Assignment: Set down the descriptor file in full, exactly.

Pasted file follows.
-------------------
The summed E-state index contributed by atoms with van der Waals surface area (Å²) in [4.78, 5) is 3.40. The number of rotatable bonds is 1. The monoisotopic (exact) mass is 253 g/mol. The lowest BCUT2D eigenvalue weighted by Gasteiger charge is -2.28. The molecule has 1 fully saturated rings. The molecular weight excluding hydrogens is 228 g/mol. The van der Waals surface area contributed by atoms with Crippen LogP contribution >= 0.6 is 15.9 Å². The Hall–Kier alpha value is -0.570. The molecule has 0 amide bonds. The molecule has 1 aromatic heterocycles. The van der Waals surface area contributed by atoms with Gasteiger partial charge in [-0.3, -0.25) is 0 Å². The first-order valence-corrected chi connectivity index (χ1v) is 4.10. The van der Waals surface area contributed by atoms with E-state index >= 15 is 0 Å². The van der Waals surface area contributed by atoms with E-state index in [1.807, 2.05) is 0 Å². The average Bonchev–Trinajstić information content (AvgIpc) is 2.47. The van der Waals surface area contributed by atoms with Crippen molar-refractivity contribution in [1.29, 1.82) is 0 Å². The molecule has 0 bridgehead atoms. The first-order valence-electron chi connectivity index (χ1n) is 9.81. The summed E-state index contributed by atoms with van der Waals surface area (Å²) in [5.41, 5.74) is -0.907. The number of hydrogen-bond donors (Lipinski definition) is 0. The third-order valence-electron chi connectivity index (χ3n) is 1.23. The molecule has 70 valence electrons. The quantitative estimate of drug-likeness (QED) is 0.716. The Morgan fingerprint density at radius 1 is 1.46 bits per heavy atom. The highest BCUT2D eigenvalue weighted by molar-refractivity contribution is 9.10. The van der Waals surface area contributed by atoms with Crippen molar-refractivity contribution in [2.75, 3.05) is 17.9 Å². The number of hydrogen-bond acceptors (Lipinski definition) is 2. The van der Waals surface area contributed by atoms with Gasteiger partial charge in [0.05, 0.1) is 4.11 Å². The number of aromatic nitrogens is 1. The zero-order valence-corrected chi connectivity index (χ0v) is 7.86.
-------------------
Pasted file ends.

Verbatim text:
The summed E-state index contributed by atoms with van der Waals surface area (Å²) in [4.78, 5) is 3.40. The number of rotatable bonds is 1. The monoisotopic (exact) mass is 253 g/mol. The lowest BCUT2D eigenvalue weighted by Gasteiger charge is -2.28. The molecule has 1 fully saturated rings. The molecular weight excluding hydrogens is 228 g/mol. The van der Waals surface area contributed by atoms with Crippen LogP contribution >= 0.6 is 15.9 Å². The Hall–Kier alpha value is -0.570. The molecule has 0 amide bonds. The molecule has 1 aromatic heterocycles. The van der Waals surface area contributed by atoms with Gasteiger partial charge in [-0.3, -0.25) is 0 Å². The first-order valence-corrected chi connectivity index (χ1v) is 4.10. The van der Waals surface area contributed by atoms with E-state index >= 15 is 0 Å². The van der Waals surface area contributed by atoms with E-state index in [1.807, 2.05) is 0 Å². The average Bonchev–Trinajstić information content (AvgIpc) is 2.47. The van der Waals surface area contributed by atoms with Crippen molar-refractivity contribution in [1.29, 1.82) is 0 Å². The molecule has 0 bridgehead atoms. The first-order valence-electron chi connectivity index (χ1n) is 9.81. The summed E-state index contributed by atoms with van der Waals surface area (Å²) in [5.41, 5.74) is -0.907. The number of hydrogen-bond donors (Lipinski definition) is 0. The third-order valence-electron chi connectivity index (χ3n) is 1.23. The molecule has 70 valence electrons. The quantitative estimate of drug-likeness (QED) is 0.716. The Morgan fingerprint density at radius 1 is 1.46 bits per heavy atom. The highest BCUT2D eigenvalue weighted by molar-refractivity contribution is 9.10. The van der Waals surface area contributed by atoms with Crippen molar-refractivity contribution in [2.75, 3.05) is 17.9 Å². The number of hydrogen-bond acceptors (Lipinski definition) is 2. The van der Waals surface area contributed by atoms with Gasteiger partial charge in [0.05, 0.1) is 4.11 Å². The number of aromatic nitrogens is 1. The zero-order valence-corrected chi connectivity index (χ0v) is 7.86.